To the Editor:
The Observer (September 2006) is to be commended for presenting a balanced view of fMRI research, resisting the megahype that characterizes so much of this literature. It is a pity, however, that you did not extend your coverage across the entire domain of cognitive neuroscience. As someone who began studying brain activity using a “…non-invasive, high-resolution, totally safe way to look at a human brain…” in 1961, I take exception to the assertion attributed to Joy Hirsh regarding fMRI that “This is the first time in history we have a non-invasive, high-resolution, totally safe way to look at a human brain,…to look at how the brain drives and controls behavior…”
As cognitive neuroscientists who use fMRI should know (but all too often ignore) event related brain potentials (ERPs) are a non-invasive, high resolution, way to “look at the human brain in action.” In fact, the ERP is a record of the “brain in action” manifested as fluctuating voltage fields generated by neuronal ensembles as they “act.” The fMRI, on the other hand, measures blood flow, inferring past brain action from current oxygenation demands. This is not to deny the invaluable contributions by many fMRI studies when conducted with proper sensitivity to the complexity of defining and measuring psychological constructs. The unbridled enthusiasm of our fMRI-wielding colleagues, however, is purchased at the cost of blindness to a massive body of data. Furthermore, many of the pitfalls in the interpretation of fMRI data enumerated by Nicholson may have been avoided if fMRI researchers attended to the conceptual and methodological lessons of ERP research.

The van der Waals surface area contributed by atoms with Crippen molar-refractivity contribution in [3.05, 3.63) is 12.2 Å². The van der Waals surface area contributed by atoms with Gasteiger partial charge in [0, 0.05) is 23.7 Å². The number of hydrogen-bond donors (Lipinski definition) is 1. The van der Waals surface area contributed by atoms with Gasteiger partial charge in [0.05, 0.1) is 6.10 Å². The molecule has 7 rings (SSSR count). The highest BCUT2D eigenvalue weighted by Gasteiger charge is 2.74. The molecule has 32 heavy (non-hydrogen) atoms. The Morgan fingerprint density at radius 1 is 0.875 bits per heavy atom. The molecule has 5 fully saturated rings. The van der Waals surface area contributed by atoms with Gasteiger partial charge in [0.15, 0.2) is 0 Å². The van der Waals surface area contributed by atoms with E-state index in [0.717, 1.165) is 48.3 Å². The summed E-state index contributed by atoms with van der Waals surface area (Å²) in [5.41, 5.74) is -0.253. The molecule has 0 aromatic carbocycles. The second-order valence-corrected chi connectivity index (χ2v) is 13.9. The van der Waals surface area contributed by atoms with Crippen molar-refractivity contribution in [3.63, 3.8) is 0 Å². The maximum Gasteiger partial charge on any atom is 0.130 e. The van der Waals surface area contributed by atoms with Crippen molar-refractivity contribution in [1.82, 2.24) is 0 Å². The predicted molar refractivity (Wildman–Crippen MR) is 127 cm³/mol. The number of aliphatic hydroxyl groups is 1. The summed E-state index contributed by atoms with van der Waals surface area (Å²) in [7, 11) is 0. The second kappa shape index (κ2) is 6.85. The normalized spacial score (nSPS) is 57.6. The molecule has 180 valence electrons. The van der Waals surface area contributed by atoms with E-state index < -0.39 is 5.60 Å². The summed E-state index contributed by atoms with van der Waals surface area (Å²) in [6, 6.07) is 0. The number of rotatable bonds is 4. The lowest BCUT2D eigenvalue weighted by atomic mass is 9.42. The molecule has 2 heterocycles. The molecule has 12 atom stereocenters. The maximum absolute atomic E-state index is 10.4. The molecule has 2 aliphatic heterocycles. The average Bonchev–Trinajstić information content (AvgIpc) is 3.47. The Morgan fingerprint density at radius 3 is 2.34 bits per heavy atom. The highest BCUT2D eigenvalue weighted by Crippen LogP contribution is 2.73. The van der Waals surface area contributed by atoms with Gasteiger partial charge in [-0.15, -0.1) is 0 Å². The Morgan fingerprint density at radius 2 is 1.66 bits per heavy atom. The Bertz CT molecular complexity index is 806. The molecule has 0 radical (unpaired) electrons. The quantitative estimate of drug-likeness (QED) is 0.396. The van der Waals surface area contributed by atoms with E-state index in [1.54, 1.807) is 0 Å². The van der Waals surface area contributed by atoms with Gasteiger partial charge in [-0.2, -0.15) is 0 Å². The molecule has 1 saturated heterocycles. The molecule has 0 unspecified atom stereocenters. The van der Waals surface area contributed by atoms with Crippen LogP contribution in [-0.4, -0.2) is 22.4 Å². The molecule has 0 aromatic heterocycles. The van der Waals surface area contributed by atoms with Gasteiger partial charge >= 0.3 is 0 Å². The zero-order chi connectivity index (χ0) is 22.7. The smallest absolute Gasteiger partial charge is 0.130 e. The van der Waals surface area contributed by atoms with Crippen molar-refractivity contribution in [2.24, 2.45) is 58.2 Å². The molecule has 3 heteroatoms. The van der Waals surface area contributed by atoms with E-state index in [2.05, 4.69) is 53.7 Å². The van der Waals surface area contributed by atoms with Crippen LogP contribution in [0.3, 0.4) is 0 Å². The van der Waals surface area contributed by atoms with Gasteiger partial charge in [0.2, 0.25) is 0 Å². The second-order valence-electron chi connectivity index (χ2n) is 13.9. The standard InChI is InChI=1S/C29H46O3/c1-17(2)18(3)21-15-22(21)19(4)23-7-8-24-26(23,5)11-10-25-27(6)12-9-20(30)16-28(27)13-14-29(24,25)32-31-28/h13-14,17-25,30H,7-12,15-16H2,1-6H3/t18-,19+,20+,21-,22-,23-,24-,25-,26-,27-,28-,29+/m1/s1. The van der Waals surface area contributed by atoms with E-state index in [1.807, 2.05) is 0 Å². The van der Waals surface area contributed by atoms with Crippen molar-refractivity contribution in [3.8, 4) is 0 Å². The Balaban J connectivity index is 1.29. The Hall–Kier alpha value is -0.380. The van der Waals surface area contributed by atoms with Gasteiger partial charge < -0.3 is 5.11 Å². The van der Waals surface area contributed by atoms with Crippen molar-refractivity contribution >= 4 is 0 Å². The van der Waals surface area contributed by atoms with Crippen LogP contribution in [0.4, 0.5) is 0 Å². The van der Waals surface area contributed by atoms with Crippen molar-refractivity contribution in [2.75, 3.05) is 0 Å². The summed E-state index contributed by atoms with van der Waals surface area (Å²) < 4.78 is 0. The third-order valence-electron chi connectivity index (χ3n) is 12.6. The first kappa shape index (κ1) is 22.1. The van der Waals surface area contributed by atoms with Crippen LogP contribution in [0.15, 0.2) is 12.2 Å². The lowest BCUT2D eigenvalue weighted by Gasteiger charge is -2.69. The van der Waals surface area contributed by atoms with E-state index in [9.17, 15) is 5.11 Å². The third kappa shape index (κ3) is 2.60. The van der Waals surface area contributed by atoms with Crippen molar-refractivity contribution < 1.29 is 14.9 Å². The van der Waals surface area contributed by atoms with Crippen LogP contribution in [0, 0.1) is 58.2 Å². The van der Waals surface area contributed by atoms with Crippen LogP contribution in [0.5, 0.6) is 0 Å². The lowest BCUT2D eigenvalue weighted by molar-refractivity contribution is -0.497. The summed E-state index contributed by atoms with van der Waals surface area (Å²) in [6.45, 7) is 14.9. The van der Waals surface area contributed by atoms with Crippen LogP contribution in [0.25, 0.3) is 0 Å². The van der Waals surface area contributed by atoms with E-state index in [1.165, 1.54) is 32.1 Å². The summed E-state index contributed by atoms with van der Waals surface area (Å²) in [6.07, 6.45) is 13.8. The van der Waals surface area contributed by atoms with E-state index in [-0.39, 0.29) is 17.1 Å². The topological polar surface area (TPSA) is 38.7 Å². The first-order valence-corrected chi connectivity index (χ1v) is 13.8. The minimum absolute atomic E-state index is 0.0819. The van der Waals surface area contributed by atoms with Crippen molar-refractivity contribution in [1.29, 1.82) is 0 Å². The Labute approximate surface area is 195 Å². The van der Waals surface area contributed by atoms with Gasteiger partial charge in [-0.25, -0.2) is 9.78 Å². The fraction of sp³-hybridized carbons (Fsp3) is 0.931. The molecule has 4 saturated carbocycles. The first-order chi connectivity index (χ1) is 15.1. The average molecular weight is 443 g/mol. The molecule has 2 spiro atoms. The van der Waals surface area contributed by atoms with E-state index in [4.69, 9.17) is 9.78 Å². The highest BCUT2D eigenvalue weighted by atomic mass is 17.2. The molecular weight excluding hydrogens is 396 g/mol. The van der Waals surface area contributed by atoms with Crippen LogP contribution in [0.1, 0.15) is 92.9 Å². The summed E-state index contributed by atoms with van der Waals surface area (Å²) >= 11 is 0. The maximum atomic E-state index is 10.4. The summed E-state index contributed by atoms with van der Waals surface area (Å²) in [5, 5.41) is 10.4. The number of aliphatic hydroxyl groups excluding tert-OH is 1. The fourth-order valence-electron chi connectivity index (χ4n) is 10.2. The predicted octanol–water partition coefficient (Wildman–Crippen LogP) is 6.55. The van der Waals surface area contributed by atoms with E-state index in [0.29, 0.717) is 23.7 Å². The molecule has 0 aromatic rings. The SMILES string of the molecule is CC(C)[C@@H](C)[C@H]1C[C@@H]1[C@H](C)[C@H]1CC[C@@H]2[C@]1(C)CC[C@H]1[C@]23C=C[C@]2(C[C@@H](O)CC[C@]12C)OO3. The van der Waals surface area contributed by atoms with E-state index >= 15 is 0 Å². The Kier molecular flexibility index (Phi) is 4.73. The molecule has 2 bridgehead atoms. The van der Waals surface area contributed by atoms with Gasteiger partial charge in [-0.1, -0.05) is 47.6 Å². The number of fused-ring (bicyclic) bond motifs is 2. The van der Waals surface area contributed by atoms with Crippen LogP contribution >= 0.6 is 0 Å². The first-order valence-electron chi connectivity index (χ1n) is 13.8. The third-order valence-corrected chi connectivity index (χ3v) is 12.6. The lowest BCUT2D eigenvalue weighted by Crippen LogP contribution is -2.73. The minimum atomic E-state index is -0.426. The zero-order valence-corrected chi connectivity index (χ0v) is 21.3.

Over the past few decades there has developed a huge literature that, using the ERP as its tool, has greatly advanced our knowledge of the way the mind is implemented by the brain. As early as 1965, with Sutton et al’s discovery of the P300, Kornhuber and Deecke’s discovery of the readiness potential, and Grey Walter’s discovery of the CNV, we were provided powerful tools for investigating, inter alia, the brain’s executive control system, the motor preparatory processes, and the brain’s response to certain deviant and novel events. The discovery of the N400 by Kutas and Hillyard opened an entire area of neuro/psycho linguistic studies of considerable consequence. More recently, studies of error related negativities added much to our understanding of the anterior cingulate and other pre-frontal structures. Studies of P300 and its relation to subjective probability and decision making in my own lab were early examples of the now faddish “neuroeconomics.” Of course, one must also consider the recently developed, fast optical neuroimaging, a technique that matches ERP’s temporal resolution and fMRI’s spatial resolution, at least for the cortical surface. This brief enumeration barely skims the surface of ERP studies of the “brain in action.”
It is true that the spatial resolution of ERPs is inferior to that of fMRI, and that until recently it was very difficult to identify the precise intra-cranial locus of the generators of the ERPs. On the other hand, the ERPs temporal resolution is in the millisecond range, allowing a much more precise and detailed identification of the functional significance of the brain activity manifested by the ERP. Furthermore, source-localization techniques developed some ten years ago and are now readily available and the advent of dense array recordings have provided ERP studies with much improved spatial resolution.
This is not a plea for favoring one approach over others. The elephant is too large and too complex, and we are all blindly groping to understand it.
But, we can not afford to ignore any approach that yields useful insights into the mind/brain puzzle.